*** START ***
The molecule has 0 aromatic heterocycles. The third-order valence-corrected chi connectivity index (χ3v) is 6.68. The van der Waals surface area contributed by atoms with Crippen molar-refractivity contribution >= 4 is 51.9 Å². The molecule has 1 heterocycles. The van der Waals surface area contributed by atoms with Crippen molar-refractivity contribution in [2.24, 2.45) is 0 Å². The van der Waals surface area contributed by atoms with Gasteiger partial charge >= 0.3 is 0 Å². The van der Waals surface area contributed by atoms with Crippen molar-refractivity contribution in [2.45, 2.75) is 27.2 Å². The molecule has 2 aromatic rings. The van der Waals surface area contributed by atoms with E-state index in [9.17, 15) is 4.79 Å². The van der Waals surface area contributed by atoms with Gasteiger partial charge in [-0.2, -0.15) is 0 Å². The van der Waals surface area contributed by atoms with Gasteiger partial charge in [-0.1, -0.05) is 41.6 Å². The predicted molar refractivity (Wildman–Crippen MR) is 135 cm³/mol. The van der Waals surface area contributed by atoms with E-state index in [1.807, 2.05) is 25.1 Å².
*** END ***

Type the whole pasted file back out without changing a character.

The molecule has 0 aromatic heterocycles. The third-order valence-corrected chi connectivity index (χ3v) is 6.68. The van der Waals surface area contributed by atoms with Crippen molar-refractivity contribution >= 4 is 51.9 Å². The molecule has 1 heterocycles. The van der Waals surface area contributed by atoms with Crippen molar-refractivity contribution in [2.24, 2.45) is 0 Å². The van der Waals surface area contributed by atoms with Gasteiger partial charge >= 0.3 is 0 Å². The van der Waals surface area contributed by atoms with Crippen molar-refractivity contribution in [2.45, 2.75) is 27.2 Å². The molecule has 2 aromatic rings. The van der Waals surface area contributed by atoms with E-state index in [9.17, 15) is 4.79 Å². The van der Waals surface area contributed by atoms with Gasteiger partial charge in [-0.2, -0.15) is 0 Å². The van der Waals surface area contributed by atoms with Gasteiger partial charge in [-0.1, -0.05) is 41.6 Å². The predicted molar refractivity (Wildman–Crippen MR) is 135 cm³/mol. The van der Waals surface area contributed by atoms with E-state index in [1.807, 2.05) is 25.1 Å².